Re: "brunette," I suppose I've generally thought of myself as one, even though my hair is naturally closer to black than brown. I think this is because "black hair" generally refers to the hair of black women, regardless of their hair color, whereas hair that's the color black just gets classified as "brunette." On white women. On women of color, rather than "brunette," one gets the woman's race - black, Asian (specified country or region of origin, or not), etc. Another example of a white-centric society. I tend to think even "ethnic" white women, such as myself, from communities where most are naturally dark-haired, get called "brunettes," because of the way race is discussed - sub-categories are not often taken into account.

Britta said...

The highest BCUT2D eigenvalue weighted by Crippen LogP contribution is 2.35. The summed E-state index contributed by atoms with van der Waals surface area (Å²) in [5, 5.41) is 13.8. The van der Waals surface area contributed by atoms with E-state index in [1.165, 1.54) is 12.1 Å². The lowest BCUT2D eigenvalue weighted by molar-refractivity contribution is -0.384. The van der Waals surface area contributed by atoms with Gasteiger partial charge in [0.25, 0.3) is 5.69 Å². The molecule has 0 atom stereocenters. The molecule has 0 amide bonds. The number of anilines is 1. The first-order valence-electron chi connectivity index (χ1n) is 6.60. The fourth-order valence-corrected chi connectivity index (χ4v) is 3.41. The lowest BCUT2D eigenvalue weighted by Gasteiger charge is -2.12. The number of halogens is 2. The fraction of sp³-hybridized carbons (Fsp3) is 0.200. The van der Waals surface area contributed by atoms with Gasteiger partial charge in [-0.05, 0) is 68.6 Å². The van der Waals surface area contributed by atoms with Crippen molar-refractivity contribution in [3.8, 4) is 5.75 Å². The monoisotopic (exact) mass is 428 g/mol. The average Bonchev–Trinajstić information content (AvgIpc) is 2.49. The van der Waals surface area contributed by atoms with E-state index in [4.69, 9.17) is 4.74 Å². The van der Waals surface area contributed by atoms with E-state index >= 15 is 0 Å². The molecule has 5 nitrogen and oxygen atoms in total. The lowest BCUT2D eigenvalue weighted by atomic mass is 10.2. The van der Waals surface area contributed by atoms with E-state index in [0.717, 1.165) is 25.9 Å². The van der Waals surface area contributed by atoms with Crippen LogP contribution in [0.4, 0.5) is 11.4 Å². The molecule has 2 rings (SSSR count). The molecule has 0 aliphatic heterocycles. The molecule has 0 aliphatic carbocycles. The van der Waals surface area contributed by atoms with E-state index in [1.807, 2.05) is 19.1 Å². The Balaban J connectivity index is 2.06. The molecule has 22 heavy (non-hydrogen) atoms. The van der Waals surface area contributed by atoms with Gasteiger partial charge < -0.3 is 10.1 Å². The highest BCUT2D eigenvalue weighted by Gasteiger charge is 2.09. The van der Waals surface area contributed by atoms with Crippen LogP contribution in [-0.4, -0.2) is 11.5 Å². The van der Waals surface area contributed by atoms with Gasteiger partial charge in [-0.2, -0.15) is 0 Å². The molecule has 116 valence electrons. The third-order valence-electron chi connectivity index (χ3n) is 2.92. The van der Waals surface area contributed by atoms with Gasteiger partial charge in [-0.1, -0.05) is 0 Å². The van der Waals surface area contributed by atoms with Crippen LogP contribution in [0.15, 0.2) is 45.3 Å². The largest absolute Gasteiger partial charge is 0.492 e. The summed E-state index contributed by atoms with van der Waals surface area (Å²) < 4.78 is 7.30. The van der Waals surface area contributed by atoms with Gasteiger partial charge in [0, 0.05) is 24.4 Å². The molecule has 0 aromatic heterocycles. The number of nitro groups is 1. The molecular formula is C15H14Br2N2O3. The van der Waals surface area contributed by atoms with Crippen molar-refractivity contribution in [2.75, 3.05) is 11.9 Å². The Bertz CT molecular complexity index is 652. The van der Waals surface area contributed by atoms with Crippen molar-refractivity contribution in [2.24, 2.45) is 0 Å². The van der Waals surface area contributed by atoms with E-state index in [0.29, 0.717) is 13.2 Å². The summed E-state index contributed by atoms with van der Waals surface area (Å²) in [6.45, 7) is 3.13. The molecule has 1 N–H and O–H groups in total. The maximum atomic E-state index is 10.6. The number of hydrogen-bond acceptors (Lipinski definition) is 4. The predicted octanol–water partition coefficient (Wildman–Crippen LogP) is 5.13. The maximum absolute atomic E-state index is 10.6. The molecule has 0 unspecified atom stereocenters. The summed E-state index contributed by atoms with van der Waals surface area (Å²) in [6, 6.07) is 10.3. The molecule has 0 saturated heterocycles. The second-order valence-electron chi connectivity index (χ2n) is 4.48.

Yeah, there is an implied whiteness with all those terms. Like, I probably wouldn't refer to an Asian woman as a brunette. I wonder if part of it is that it's expected women from Asia have black or dark brown hair, so it's not necessary to mention hair color at all? (I imagine if an Asian woman had red hair, I might point out that she is a "red head"? I haven't really thought about that.) I would probably also use the term brunette for a white woman with black hair, like Penelope Cruz or someone, so maybe it just implies dark hair rather than dark brown hair. (Also...where brown hair ends and black hair starts isn't always easy to tell. In China, everyone considers themselves to have black hair, but actually many people's hair is probably super dark dark brown (or...light light black?), and "real" black hair (i.e. with blue highlights rather than red) is considered really beautiful and there are tons of blackening shampoos on the market. With my relatives anyone with somewhat darkish brown hair is considered to have black hair, which on Scandinavians is fairly rare and considered beautiful and exotic. (Also the term "black Norwegian" or "black Swede" is used to describe someone who is ethnically Scandinavian but has dark hair and eyes, not someone who is black and is Norwegian or Swedish, but that might be changing now with immigration.))